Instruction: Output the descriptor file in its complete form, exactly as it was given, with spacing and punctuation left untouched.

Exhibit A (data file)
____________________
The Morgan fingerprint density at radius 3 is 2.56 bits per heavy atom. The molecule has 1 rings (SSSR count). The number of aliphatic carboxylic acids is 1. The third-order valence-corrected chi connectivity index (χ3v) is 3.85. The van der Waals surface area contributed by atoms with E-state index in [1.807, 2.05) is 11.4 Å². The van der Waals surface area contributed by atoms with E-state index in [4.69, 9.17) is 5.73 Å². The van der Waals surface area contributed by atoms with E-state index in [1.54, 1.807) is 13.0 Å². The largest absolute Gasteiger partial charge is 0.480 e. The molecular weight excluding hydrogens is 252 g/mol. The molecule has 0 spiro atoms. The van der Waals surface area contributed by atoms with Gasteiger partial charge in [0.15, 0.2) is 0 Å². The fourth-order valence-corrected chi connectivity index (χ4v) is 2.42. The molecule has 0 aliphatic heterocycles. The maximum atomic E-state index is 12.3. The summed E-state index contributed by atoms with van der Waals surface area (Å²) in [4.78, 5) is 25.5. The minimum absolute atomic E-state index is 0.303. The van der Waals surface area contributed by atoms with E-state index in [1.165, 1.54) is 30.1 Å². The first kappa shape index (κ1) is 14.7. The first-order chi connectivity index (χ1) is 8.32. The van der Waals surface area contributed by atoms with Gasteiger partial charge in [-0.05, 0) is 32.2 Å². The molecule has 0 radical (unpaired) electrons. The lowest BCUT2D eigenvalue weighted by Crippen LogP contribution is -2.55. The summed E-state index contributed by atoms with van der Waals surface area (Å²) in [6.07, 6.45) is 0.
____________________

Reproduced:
The Morgan fingerprint density at radius 3 is 2.56 bits per heavy atom. The molecule has 1 rings (SSSR count). The number of aliphatic carboxylic acids is 1. The third-order valence-corrected chi connectivity index (χ3v) is 3.85. The van der Waals surface area contributed by atoms with E-state index in [1.807, 2.05) is 11.4 Å². The van der Waals surface area contributed by atoms with E-state index in [4.69, 9.17) is 5.73 Å². The van der Waals surface area contributed by atoms with E-state index in [1.54, 1.807) is 13.0 Å². The largest absolute Gasteiger partial charge is 0.480 e. The molecular weight excluding hydrogens is 252 g/mol. The molecule has 0 spiro atoms. The van der Waals surface area contributed by atoms with Gasteiger partial charge in [0.15, 0.2) is 0 Å². The fourth-order valence-corrected chi connectivity index (χ4v) is 2.42. The molecule has 0 aliphatic heterocycles. The maximum atomic E-state index is 12.3. The summed E-state index contributed by atoms with van der Waals surface area (Å²) in [4.78, 5) is 25.5. The minimum absolute atomic E-state index is 0.303. The van der Waals surface area contributed by atoms with E-state index in [1.165, 1.54) is 30.1 Å². The first kappa shape index (κ1) is 14.7. The first-order chi connectivity index (χ1) is 8.32. The van der Waals surface area contributed by atoms with Gasteiger partial charge in [-0.05, 0) is 32.2 Å². The molecule has 0 radical (unpaired) electrons. The lowest BCUT2D eigenvalue weighted by Crippen LogP contribution is -2.55. The summed E-state index contributed by atoms with van der Waals surface area (Å²) in [6.07, 6.45) is 0.